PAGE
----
Source: purchased from Amazon
Formats available: hardcover, paperback, ebook, audiobook
Genres: historical mystery
Series: Phryne Fisher #15
Published by Poisoned Pen Press on May 1, 2010 (first published 2005)
Purchasing Info: Author's Website, Publisher's Website, Amazon, Barnes & Noble, Kobo, Book Depository
The nice men at P&O are worried. A succession of jewellery thefts from the first class passengers is hardly the best advertisement for their cruises. Especially when it is likely that a passenger is the thief. Phryne Fisher, with her Lulu bob, green eyes, cupid's bow lips and sense of the ends justifying the means, is just the person to mingle seamlessly with the upper classes and take on a case of theft on the high seas - or at least on the S.S. Hinemoa, on a luxury cruise to New Zealand. She is carrying the Great Queen of Sapphires, the Maharani, as bait. There are shipboard romances, champagne cocktails, erotic photographers, jealous swains, mickey finns, jazz musicians, blackmail and attempted murder, all before the thieves find out - as have countless love-smitten men before them - that where the glamorous and intelligent Phryne is concerned, resistance is futile.
In between yesterday’s big and marvelous epic fantasy (Spinning Silver) and tomorrow’s big series-opening epic fantasy (The Magic of Recluce) I found myself looking for something less weighty that I knew from the off would be quick to get immersed in. Spinning Silver was wonderful but left me with an epic book hangover.
So naturally I turned to something, or rather someone, who always manages to sweep me back into her world at the drop of a hat, the lighting of a gasper, or the discovery of yet another dead body.
Of course, I’m speaking of Miss Phryne Fisher. The books, while in some ways markedly different than the TV series, always serve up a delicious repaste of Phryne’s signature style, sizzling wit and nose for both finding and solving trouble.
Death by Water was certainly no exception.
This was an interesting story for multiple reasons. This is one of the few cases where the book consists almost entirely of the case. It is also a story where Phryne is operating far away from her usual base of operations, and without most of her cast of regulars. And the cruise ship itinerary as described in the book is fascinating.
She boards the P&O cruise ship SS Hinemoa for a luxury cruise to New Zealand with only the redoubtable Dot at her side. Phryne has chosen to accept this case from the cruise line to discover who is stealing expensive jewels from its first-class passengers so that she can escape a period of more than the usual chaos at her house in St. Kilda.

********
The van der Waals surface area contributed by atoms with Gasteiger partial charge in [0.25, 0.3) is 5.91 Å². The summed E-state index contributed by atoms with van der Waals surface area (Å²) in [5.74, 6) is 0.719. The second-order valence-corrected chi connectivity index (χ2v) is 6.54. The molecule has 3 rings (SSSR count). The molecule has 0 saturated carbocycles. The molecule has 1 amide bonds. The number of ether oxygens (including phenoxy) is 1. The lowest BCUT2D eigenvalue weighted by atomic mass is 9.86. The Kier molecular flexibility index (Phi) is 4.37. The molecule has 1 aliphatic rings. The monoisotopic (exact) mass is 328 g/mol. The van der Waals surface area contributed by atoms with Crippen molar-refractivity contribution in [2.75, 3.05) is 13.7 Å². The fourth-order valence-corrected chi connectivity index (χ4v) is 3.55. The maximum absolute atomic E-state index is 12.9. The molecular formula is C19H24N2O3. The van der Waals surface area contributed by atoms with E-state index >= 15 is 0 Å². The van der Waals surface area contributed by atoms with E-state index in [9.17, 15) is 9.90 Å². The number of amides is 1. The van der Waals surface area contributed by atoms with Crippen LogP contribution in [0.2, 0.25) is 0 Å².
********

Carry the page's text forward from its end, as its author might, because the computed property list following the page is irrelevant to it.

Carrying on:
The thefts have been cunning. The jewel thief or thieves have managed to make some of their heists in the middles of crowded dancefloors with no one being the wiser. It’s giving the cruise line a black eye in the publicity department, not to mention costing them a pretty penny in reparations. And it has to stop.
So Phryne boards the ship with a stunner of a sapphire and a tragic story of a curse to go with it. The games begin almost immediately, as the thieves make attempts on her stateroom and both Phryne’s and Dot’s possessions and eventually persons.
That makes it personal.
But just as Phryne begins to put all the pieces together, murder enters the scene. Are the crimes connected, or are there two crime sprees aboard this one ship? With the help of the ship’s cat Scragger, Phryne is able to reveal all. Or almost all. Or all that needs to be revealed.
Escape Rating B+: I went looking for fun, and I found it. And just like Phryne drinking a restorative brandy, I feel ready to tackle whatever comes next.
This is one of the stories that was not filmed, and I understand why. At the same time, I’m sorry it wasn’t – the sets and the costumes would have been glorious!
The case here turns out to be unusually straightforward. The ship is a closed community, and there aren’t a lot of options for misdirection. Phryne, as usual, solves the problem with intelligence rather than forensics. She studies the people involved, looks at the possible motives and opportunities, and figures out who is acting out of character, even if she can’t always tell why.
But Phryne is alone, except for Dot of course, on this trip. This wasn’t a case where the usual gang would have been all that helpful, and they weren’t missed as they have been in other stories. Cec’s niece Lizbeth, Navigation Officer Green and others do end up filling the places of Phryne’s assistants, and for once it works well. It helps that Phryne’s fellow first-class passengers are a colorful lot – to say the least!
The descriptions, both of shipboard life on a first class cruise and of cruise tourism in New Zealand in the 1920s are marvelous. The reader feels as if they are there on the ship, with all its gossip, pampering, troublemaking and ennui. If it weren’t for the frequent attempts on Phryne’s and Dot’s lives, it would seem like quite a restful trip! And if you enjoy Phryne’s singular voice, it’s a lovely journey.